While acknowledging that some measures to cool down Toronto’s runaway housing market need to be implemented, a national group of mortgage professionals expressed hesitation at the various proposals calling for a foreign buyers’ tax in the GTA.
“It is un-Canadian to blame foreigners for affordability concerns caused by lack of supply in the market,” Mortgage Professionals Canada said recently, as quoted by BuzzBuzzNews.
“Imposing a foreign buyers’ tax does nothing to solve a lack of supply and could create adverse effects on the national, provincial and regional economies.”
The organization joins a wider coalition of voices—which includes developers, real estate agents, and current Ontario Real Estate Association president Tim Hudak—against the imposition of such a tax.
More importantly, an additional levy on residential property purchases in the GTA would make it difficult for the Ontario government to balance its 2017-18 budget if the tax ends up stifling sales activity. The province’s land transfer tax in 2016 added $514 million to its coffers.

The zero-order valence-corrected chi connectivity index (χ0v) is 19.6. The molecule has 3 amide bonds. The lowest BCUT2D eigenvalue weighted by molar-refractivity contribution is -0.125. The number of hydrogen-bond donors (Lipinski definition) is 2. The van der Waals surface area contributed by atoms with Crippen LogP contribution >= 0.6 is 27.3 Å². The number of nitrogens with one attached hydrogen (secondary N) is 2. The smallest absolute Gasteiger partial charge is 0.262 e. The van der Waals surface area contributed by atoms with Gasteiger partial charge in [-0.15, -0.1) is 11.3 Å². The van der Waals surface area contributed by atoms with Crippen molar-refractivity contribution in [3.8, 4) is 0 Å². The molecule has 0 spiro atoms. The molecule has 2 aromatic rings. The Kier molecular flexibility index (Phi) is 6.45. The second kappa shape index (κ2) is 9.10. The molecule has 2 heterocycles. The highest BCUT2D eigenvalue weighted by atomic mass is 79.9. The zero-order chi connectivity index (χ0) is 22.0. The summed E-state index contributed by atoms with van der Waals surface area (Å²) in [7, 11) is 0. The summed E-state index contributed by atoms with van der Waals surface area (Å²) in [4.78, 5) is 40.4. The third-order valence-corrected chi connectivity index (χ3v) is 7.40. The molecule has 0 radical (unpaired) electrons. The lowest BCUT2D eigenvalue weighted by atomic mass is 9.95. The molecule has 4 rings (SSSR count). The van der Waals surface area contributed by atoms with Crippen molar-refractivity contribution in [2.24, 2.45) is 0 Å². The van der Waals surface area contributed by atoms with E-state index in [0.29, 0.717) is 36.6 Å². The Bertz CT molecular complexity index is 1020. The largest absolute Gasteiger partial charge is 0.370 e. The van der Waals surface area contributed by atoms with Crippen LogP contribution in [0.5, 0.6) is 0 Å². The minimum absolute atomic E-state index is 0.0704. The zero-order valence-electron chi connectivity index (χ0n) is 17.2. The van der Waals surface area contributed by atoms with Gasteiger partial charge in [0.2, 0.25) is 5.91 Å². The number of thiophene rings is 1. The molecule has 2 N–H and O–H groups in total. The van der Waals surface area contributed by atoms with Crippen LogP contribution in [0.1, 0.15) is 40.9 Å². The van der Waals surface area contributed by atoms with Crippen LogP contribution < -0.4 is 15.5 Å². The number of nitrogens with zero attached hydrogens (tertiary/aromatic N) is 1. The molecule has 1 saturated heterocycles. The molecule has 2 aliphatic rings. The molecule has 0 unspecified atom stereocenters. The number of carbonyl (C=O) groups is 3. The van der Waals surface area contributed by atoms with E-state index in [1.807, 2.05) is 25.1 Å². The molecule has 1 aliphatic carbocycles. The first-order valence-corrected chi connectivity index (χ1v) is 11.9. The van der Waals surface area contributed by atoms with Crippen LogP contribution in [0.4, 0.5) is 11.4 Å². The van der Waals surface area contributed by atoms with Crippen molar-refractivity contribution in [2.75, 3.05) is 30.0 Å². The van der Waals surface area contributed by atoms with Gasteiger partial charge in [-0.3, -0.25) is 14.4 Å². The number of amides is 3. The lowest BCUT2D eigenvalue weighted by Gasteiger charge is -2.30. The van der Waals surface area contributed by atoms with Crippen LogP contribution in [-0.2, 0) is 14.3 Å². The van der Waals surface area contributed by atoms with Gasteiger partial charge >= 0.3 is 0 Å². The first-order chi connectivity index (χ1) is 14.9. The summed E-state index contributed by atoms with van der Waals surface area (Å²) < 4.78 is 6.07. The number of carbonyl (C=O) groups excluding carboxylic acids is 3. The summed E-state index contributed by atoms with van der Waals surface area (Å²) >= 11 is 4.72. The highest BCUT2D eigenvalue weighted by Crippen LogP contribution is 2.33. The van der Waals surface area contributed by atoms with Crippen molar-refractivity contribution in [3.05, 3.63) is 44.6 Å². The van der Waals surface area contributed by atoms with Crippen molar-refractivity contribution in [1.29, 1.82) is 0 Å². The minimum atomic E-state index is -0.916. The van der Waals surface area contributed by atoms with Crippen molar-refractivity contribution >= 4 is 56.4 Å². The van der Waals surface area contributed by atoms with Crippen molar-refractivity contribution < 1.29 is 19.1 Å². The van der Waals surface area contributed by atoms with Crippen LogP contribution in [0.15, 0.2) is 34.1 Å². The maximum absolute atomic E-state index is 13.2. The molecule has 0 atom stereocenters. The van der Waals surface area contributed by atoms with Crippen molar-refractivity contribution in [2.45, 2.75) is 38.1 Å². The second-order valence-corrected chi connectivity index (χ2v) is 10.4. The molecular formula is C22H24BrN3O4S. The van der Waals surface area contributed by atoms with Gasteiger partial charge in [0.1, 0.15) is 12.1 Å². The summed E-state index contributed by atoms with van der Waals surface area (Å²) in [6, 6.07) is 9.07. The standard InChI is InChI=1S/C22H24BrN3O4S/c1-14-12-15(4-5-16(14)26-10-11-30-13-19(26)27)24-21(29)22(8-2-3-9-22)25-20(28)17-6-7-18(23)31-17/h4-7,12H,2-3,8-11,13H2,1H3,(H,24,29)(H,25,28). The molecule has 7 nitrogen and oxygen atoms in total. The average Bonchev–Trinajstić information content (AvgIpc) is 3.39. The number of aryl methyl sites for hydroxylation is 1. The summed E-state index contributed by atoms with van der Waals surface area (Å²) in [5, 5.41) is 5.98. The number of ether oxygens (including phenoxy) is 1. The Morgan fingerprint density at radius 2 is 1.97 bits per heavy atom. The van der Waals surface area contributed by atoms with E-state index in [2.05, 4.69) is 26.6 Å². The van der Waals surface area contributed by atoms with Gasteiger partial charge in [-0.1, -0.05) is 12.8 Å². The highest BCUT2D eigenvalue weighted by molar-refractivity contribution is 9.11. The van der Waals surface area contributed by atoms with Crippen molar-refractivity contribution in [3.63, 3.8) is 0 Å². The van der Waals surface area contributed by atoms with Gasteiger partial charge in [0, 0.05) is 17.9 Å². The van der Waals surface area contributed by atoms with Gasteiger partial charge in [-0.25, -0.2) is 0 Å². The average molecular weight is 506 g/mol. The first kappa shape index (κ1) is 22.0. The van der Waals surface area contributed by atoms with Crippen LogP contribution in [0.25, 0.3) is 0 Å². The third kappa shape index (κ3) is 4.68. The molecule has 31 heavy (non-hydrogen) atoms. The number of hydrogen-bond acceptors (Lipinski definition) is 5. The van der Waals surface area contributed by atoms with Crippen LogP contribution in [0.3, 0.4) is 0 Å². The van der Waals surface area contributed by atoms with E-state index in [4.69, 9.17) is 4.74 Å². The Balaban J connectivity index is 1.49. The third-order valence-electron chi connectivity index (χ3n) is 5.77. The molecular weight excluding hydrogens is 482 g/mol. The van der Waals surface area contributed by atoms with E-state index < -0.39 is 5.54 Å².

MPC pointed at Vancouver as a case study of what and what can’t a foreign buyers’ tax achieve. B.C. imposed a 15 per cent levy on non-resident buyers of homes in mid-2016.
“A foreign buyers’ tax has not improved affordability and has instead simply reduced housing activity,” MPC said—an assertion corroborated by the latest numbers from the Real Estate Board of Greater Vancouver, which found that only 3,666 homes were listed for sale in Metro Vancouver, representing the lowest February supply since 2003.
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